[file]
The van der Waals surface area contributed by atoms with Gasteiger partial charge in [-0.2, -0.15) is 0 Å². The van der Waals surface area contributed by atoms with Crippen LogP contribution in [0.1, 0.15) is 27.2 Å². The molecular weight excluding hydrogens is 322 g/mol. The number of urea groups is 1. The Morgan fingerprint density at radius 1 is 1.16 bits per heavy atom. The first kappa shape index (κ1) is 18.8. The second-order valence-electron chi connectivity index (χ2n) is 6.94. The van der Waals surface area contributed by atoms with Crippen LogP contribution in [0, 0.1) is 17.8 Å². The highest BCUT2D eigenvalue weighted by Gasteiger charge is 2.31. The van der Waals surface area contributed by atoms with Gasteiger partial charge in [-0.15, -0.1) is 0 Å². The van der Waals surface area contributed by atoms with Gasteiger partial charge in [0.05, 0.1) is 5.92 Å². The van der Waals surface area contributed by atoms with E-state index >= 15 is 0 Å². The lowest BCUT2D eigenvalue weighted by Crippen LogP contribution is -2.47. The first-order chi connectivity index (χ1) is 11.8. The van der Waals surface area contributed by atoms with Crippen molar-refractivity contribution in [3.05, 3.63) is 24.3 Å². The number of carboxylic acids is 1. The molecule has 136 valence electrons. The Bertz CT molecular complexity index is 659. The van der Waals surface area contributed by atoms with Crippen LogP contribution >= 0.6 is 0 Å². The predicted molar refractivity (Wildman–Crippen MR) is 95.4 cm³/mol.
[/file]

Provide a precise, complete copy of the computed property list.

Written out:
The van der Waals surface area contributed by atoms with Gasteiger partial charge in [-0.2, -0.15) is 0 Å². The van der Waals surface area contributed by atoms with Crippen LogP contribution in [0.1, 0.15) is 27.2 Å². The molecular weight excluding hydrogens is 322 g/mol. The number of urea groups is 1. The Morgan fingerprint density at radius 1 is 1.16 bits per heavy atom. The first kappa shape index (κ1) is 18.8. The second-order valence-electron chi connectivity index (χ2n) is 6.94. The van der Waals surface area contributed by atoms with Crippen LogP contribution in [0, 0.1) is 17.8 Å². The highest BCUT2D eigenvalue weighted by Gasteiger charge is 2.31. The van der Waals surface area contributed by atoms with Gasteiger partial charge in [-0.15, -0.1) is 0 Å². The van der Waals surface area contributed by atoms with Gasteiger partial charge in [0.05, 0.1) is 5.92 Å². The van der Waals surface area contributed by atoms with E-state index >= 15 is 0 Å². The lowest BCUT2D eigenvalue weighted by Crippen LogP contribution is -2.47. The first-order chi connectivity index (χ1) is 11.8. The van der Waals surface area contributed by atoms with Crippen molar-refractivity contribution in [3.05, 3.63) is 24.3 Å². The number of carboxylic acids is 1. The molecule has 136 valence electrons. The Bertz CT molecular complexity index is 659. The van der Waals surface area contributed by atoms with Crippen LogP contribution >= 0.6 is 0 Å². The predicted molar refractivity (Wildman–Crippen MR) is 95.4 cm³/mol.